Letitia James’s SCOTUS Petition in Concealed Carry Case

Letitia James’s SCOTUS Petition in Concealed Carry Case

A “Gun Free Zone” sign posted at 41st Street and 6th Avenue on August 31, 2022 in New York City. (Photo by Michael M. Santiago/Getty Images)

New York State Attorney General Letitia James (D) asked the Supreme Court on Tuesday to uphold the new Concealed Carry Improvement Act (CCIA) while a lawsuit continues in the courts. The emergency filing marks the justices’ first chance to decide a major Second Amendment dispute since they decided last summer in New York State Rifle v. Bruen.

The 2022 statute was the result of an emergency session of the state legislature that immediately followed the Supreme Court’s decision in Bruen. The case had been a successful challenge to New York’s century-old handgun licensing regime. Justice Clarence Thomas wrote in the Court’s opinion that the statute was an unconstitutional violation of the Second Amendment that unreasonably interfered with New Yorkers’ “special self-defense needs.”

Thomas also noted in his opinion that gun laws should be “consistent with this Nation’s historic tradition of regulating firearms.”

New York’s legislative response to Bruen’s ruling made it a crime to possess a gun in “sensitive areas” — such as museums, stadiums, public transit systems, parks, Times Square and houses of worship — as well as “restricted areas.” , for example. as private property. The CCIA also added training requirements for concealed carry permits, as well as a mandatory written exam, background check and a review of social media accounts to ensure the licensee’s “good moral character” before licensing.

Once approved, the CCIA was immediately attacked by gun activists in numerous lawsuits.

In one such case, U.S. District Judge Glenn T. Suddaby, a George W. Bush appointee, temporarily blocked the “sensitive sites” and “good moral character” of the law on the grounds that analogous regulations did not exist on 18 and 19th Century. James successfully appealed that decision.

A three-judge panel of the U.S. Court of Appeals for the Second Circuit then unanimously decided to stay Suddaby’s order pending the outcome of New York’s appeal and ordered an expedited hearing of the case with a deadline for more briefs. January 9, 2023.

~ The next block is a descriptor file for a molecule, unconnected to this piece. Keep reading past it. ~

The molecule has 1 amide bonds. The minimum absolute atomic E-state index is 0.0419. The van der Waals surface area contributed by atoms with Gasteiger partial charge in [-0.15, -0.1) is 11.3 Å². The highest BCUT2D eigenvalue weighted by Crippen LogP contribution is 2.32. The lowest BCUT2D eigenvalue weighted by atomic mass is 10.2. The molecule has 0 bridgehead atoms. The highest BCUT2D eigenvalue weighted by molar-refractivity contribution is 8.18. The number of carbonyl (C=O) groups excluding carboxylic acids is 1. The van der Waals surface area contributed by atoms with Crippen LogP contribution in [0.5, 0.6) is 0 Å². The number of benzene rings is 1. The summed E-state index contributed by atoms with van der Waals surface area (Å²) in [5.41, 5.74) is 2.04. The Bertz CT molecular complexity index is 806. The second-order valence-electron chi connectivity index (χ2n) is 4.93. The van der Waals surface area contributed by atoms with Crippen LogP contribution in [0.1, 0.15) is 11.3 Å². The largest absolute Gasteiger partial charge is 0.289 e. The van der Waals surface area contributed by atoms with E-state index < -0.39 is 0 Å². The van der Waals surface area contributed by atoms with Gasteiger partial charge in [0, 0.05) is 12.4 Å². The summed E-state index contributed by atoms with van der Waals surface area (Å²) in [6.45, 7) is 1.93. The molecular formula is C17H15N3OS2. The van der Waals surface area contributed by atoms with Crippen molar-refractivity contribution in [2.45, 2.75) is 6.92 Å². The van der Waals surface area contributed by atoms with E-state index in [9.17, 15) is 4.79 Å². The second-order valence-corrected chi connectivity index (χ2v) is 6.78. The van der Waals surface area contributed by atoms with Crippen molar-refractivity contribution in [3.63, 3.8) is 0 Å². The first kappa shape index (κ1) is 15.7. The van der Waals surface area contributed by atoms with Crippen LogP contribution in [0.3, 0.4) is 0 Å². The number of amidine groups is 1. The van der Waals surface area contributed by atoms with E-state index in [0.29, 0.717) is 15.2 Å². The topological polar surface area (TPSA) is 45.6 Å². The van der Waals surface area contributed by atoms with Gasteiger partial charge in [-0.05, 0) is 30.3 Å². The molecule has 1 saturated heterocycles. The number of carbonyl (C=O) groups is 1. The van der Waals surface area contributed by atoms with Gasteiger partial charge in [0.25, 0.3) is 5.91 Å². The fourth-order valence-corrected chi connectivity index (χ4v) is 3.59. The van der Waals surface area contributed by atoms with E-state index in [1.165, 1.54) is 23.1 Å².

The panel, which consisted of Circuit Judges Robert D. Sack, a Bill Clinton appointee; Richard C. Wesley, an appointee of George W. Bush; and Joseph F. Bianco, an appointee of Donald Trump, is the same trio that stayed another district court order in a separate challenge to the CCIA in December.

Gun owners responded with an emergency petition to the Supreme Court on December 21, 2022, in which they asked the justices to uphold the district court’s decision while the underlying challenge to the CCIA works its way through appeals.

In a responsive 43-page brief, James urges the justices to refrain from taking the “extraordinary step” of vacating a circuit court order. In particular, James noted the timing of the question before the high court.

“This Court ordinarily awaits the penetration of legal issues in the lower courts before granting review and would benefit from such penetration here,” the AG’s brief said.

Arguing that the CCIA was created with Justice Bruen’s decision in mind, James cited Justice Brett Kavanaugh’s concurrence in support of Empire State’s position.

“Bruen cautioned that his standard was not intended to be a ‘regulatory straightjacket,'” James reminded the justices, quoting Kavanaugh. On the issue of the now oft-cited Thomas standard, “this nation’s historic tradition of regulation of firearms,” ​​James again raised Kavanaugh’s comments: “governments were not required to identify the ‘historical twin[s]’ or ‘dead ringer[s]To support modern regulations.”

The argument pits Thomas’ claims from the Court’s majority opinion against Kavanaugh’s assurances in his settlement. Potentially, the justices could use the case to highlight nuances in the Court’s Second Amendment jurisprudence. Perhaps more likely, however, the potential for conflict may be a factor preventing the justices from reviewing the Second Circuit’s decision at all.

James’s brief also called Suddaby’s underlying analysis “deeply flawed,” particularly on the issue of standing. James argued that the district judge was wrong to allow a person who had never applied for a carry license to challenge the carry licensing law and to allow a church drug counselor to challenge gun bans at drug treatment clinics.

Additionally, New York argues, Suddaby misrepresented history by relying on “invented metrics of plaintiffs’ relevance and representativeness, speculative hypotheticals, and an inappropriate requirement that respondents identify examples of historical regulations that are numerous and identical with the impugned provisions of the CCIA.”

In addition to substantive error, New York’s petition also makes several procedural arguments against a Supreme Court reversal of the Second Circuit’s holding. He argues that it is the wrong time for the judges to get involved as the case is still at an intermediate stage. Moreover, he says, Suddaby’s holding “was necessary to prevent the regulatory chaos and public confusion” that was created by multiple legal challenges to the same statute proceeding at the same time.

The Supreme Court ruled 6-3 in the Bruen case with Chief Justice John Roberts and Justices Samuel Alito, Neil Gorsuch, Brett Kavanaugh and Amy Coney Barrett all joining Thomas’ opinion. Roberts also joined Kavanaugh’s reconciliation. In dissent were Justices Stephen Breyer, Sonia Sotomayor and Elena Kagan. As the judge assigned to the Second Circuit, Sotomayor is the judge before whom the emergency application will proceed; the justice may decide or reject the case unilaterally, or may refer it to the full Court.

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